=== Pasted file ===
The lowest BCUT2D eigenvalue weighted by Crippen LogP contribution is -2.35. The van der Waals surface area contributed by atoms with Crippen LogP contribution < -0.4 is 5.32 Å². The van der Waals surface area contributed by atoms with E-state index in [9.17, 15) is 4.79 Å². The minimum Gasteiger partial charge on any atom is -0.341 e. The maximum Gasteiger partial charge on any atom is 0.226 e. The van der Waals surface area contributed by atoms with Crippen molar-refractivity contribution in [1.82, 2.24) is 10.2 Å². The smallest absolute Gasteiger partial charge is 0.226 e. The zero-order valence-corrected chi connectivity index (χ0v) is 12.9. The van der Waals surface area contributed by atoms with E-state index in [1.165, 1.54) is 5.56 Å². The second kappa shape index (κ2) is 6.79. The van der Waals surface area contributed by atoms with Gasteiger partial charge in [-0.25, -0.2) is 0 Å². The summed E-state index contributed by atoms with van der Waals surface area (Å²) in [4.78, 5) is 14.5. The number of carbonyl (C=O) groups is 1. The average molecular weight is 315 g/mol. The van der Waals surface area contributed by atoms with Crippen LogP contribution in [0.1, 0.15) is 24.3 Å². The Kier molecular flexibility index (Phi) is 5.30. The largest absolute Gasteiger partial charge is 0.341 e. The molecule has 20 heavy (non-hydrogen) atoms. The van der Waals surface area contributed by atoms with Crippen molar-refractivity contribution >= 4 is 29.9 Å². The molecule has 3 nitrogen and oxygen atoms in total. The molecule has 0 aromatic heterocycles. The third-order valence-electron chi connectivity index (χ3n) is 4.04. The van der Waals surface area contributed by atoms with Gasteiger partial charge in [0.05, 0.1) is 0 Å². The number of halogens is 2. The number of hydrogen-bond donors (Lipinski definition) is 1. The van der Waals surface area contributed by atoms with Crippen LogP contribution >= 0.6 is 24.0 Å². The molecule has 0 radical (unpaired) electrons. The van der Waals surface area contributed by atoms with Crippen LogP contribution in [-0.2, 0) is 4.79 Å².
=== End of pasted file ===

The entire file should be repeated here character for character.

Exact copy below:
The lowest BCUT2D eigenvalue weighted by Crippen LogP contribution is -2.35. The van der Waals surface area contributed by atoms with Crippen LogP contribution < -0.4 is 5.32 Å². The van der Waals surface area contributed by atoms with E-state index in [9.17, 15) is 4.79 Å². The minimum Gasteiger partial charge on any atom is -0.341 e. The maximum Gasteiger partial charge on any atom is 0.226 e. The van der Waals surface area contributed by atoms with Crippen molar-refractivity contribution in [1.82, 2.24) is 10.2 Å². The smallest absolute Gasteiger partial charge is 0.226 e. The zero-order valence-corrected chi connectivity index (χ0v) is 12.9. The van der Waals surface area contributed by atoms with E-state index in [1.165, 1.54) is 5.56 Å². The second kappa shape index (κ2) is 6.79. The van der Waals surface area contributed by atoms with Gasteiger partial charge in [-0.25, -0.2) is 0 Å². The summed E-state index contributed by atoms with van der Waals surface area (Å²) in [4.78, 5) is 14.5. The number of carbonyl (C=O) groups is 1. The average molecular weight is 315 g/mol. The van der Waals surface area contributed by atoms with Crippen LogP contribution in [0.1, 0.15) is 24.3 Å². The Kier molecular flexibility index (Phi) is 5.30. The largest absolute Gasteiger partial charge is 0.341 e. The molecule has 20 heavy (non-hydrogen) atoms. The van der Waals surface area contributed by atoms with Crippen molar-refractivity contribution >= 4 is 29.9 Å². The molecule has 3 nitrogen and oxygen atoms in total. The molecule has 0 aromatic heterocycles. The third-order valence-electron chi connectivity index (χ3n) is 4.04. The van der Waals surface area contributed by atoms with Gasteiger partial charge in [0.05, 0.1) is 0 Å². The number of halogens is 2. The number of hydrogen-bond donors (Lipinski definition) is 1. The van der Waals surface area contributed by atoms with Crippen LogP contribution >= 0.6 is 24.0 Å². The molecule has 0 radical (unpaired) electrons. The van der Waals surface area contributed by atoms with Crippen LogP contribution in [-0.2, 0) is 4.79 Å².